Have you ever started to write something then hit delete cos you’re not happy with it? Does a blank page scare the pants off you? Feel overwhelmed and think you have nothing to say? It’s easy to be put off when you first start out, but believe me when I say that you can write a superb business article even if you can barely write a grocery list!
For me, it comes in stages and usually once I’ve crafted the introduction I feel empowered to write the whole thing. The introduction after all is the ‘bait’ which hooks the reader (and editor) in. If it isn’t tasty they’ll move onto the next one.
1. The intro should always be tight, punchy and lure the reader into reading on. Posing a strong question is a good intro (but don’t forget to answer the question in the body of the article and summarise at the end.)
2. In a news story the ideal number of words is a maximum 25.
3. In a feature, you can extend the number of words to provide colour and a brief summary of what the reader can expect.
4. Keep it short, tight and crisp and include a couple of emotive keywords to connect with the reader and make them feel they want to know more.
5. Never include a place, name or date – if the reader isn’t interested in that place, or gets the feeling it’s not brand-new, they’ll switch off and turn to the next story.
6. It’s a good idea to practise writing intros and rewriting published ones.
- 7. Keep a notebook and scribble down intros you see that are good or bad and rewrite your own version – it’s a good habit that will pay off.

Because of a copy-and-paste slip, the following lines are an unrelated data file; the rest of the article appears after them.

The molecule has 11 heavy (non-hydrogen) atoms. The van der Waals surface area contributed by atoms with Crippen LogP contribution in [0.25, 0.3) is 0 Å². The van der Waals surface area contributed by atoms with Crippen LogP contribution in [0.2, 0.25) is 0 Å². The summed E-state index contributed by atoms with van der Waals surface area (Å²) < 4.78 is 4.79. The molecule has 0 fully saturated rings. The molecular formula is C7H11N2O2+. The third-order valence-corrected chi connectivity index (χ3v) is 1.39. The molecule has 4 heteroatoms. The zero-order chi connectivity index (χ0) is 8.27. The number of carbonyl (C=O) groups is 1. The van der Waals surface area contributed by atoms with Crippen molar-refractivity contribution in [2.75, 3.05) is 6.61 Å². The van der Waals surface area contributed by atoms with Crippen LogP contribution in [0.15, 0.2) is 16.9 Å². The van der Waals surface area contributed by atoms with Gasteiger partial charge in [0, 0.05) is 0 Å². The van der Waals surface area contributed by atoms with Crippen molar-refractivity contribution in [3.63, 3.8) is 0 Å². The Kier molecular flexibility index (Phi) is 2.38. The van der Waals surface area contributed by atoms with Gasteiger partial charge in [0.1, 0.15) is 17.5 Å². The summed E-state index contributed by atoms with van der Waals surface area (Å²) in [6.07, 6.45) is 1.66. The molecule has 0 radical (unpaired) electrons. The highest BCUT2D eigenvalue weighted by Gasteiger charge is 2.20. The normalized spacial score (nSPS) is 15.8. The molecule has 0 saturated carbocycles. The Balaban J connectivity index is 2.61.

Why not give it a go with the introduction to this blog and rewrite your own? Don’t forget to jump onto our Facebook page and let me know how get on.
You have a great idea for a business article. You’ve checked and double checked the content, spelling and grammar. You’re about to send it to the editor.
Have you checked you’re not making a massive mistake by including something that should be avoided? Below are the common writing mistakes and how to avoid them.
Are you ‘passionate’ about your business? Is your business ‘unique’ and ‘never been done before’. Do you ‘think outside the box’ and ‘reach for low hanging fruit’?
I think you get the point. Avoid cliches, they’re trite, overused and take away from the quality of the writing.
Repetition of Words
I have a terrible habit of starting sentences with ‘So’. I don’t know why, it’s just something I do. Watch out for repeating words.
Unless you’re writing for an industry specific magazine, avoid using jargon that the reader won’t understand. Keep it simple, and use straightforward everyday language. It can be a huge turnoff for the reader (and the editor) if you’re writing is full of acronyms.
Being too salesy
Now is not the time to show off! Keep it humble; think serve, not sell. You’re looking to educate your audience with new information, triggering them to seek you out further – start selling and you’ll turn your audience off.
If in doubt use Who, Where, What, When and Why for intros – Who did what, where, when, why and how?
Keep it diamond shape – begin with your main point, broaden to the theme and close with the point repeated.
If you’re not sure about the article or copy you’ve written why not book a Prime Coaching Call with me? I’ll work with you to edit your article and make sure it’s in the best shape before sending off. Click on the link to book your session.